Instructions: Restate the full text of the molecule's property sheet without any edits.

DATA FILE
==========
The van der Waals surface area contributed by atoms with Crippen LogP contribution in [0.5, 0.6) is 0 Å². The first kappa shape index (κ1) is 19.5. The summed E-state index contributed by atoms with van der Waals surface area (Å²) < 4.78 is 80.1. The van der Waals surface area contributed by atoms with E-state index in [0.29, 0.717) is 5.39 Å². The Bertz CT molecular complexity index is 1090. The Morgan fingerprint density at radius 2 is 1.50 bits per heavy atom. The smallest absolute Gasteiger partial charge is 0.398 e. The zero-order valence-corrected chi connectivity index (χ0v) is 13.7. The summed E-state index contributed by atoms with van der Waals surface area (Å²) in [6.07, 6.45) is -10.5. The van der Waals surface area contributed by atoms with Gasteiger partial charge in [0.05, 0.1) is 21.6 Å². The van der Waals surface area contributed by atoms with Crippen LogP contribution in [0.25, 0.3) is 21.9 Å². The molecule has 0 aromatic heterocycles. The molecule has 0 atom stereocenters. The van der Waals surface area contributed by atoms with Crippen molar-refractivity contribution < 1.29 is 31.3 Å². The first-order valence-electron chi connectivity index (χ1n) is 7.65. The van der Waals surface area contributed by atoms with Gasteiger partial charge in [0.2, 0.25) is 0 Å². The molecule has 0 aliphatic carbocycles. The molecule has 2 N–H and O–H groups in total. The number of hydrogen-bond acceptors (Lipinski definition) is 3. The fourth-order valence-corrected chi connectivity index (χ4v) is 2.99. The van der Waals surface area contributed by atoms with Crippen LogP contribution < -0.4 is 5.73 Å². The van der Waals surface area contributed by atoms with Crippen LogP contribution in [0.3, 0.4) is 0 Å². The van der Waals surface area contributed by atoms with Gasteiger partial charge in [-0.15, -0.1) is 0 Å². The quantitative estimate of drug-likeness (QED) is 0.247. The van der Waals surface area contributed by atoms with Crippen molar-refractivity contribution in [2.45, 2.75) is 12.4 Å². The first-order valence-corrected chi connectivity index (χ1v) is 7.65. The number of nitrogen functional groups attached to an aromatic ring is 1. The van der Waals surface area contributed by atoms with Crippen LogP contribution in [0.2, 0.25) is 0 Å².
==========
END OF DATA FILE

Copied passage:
The van der Waals surface area contributed by atoms with Crippen LogP contribution in [0.5, 0.6) is 0 Å². The first kappa shape index (κ1) is 19.5. The summed E-state index contributed by atoms with van der Waals surface area (Å²) < 4.78 is 80.1. The van der Waals surface area contributed by atoms with E-state index in [0.29, 0.717) is 5.39 Å². The Bertz CT molecular complexity index is 1090. The Morgan fingerprint density at radius 2 is 1.50 bits per heavy atom. The smallest absolute Gasteiger partial charge is 0.398 e. The zero-order valence-corrected chi connectivity index (χ0v) is 13.7. The summed E-state index contributed by atoms with van der Waals surface area (Å²) in [6.07, 6.45) is -10.5. The van der Waals surface area contributed by atoms with Gasteiger partial charge in [0.05, 0.1) is 21.6 Å². The van der Waals surface area contributed by atoms with Crippen LogP contribution in [0.25, 0.3) is 21.9 Å². The molecule has 0 aromatic heterocycles. The molecule has 0 atom stereocenters. The van der Waals surface area contributed by atoms with Crippen molar-refractivity contribution < 1.29 is 31.3 Å². The first-order valence-electron chi connectivity index (χ1n) is 7.65. The van der Waals surface area contributed by atoms with Gasteiger partial charge in [0.2, 0.25) is 0 Å². The molecule has 0 aliphatic carbocycles. The molecule has 2 N–H and O–H groups in total. The number of hydrogen-bond acceptors (Lipinski definition) is 3. The fourth-order valence-corrected chi connectivity index (χ4v) is 2.99. The van der Waals surface area contributed by atoms with Crippen LogP contribution < -0.4 is 5.73 Å². The van der Waals surface area contributed by atoms with Crippen LogP contribution in [0.3, 0.4) is 0 Å². The van der Waals surface area contributed by atoms with Gasteiger partial charge in [-0.15, -0.1) is 0 Å². The quantitative estimate of drug-likeness (QED) is 0.247. The van der Waals surface area contributed by atoms with Crippen molar-refractivity contribution in [2.45, 2.75) is 12.4 Å². The first-order valence-corrected chi connectivity index (χ1v) is 7.65. The number of nitrogen functional groups attached to an aromatic ring is 1. The van der Waals surface area contributed by atoms with Crippen LogP contribution in [0.2, 0.25) is 0 Å².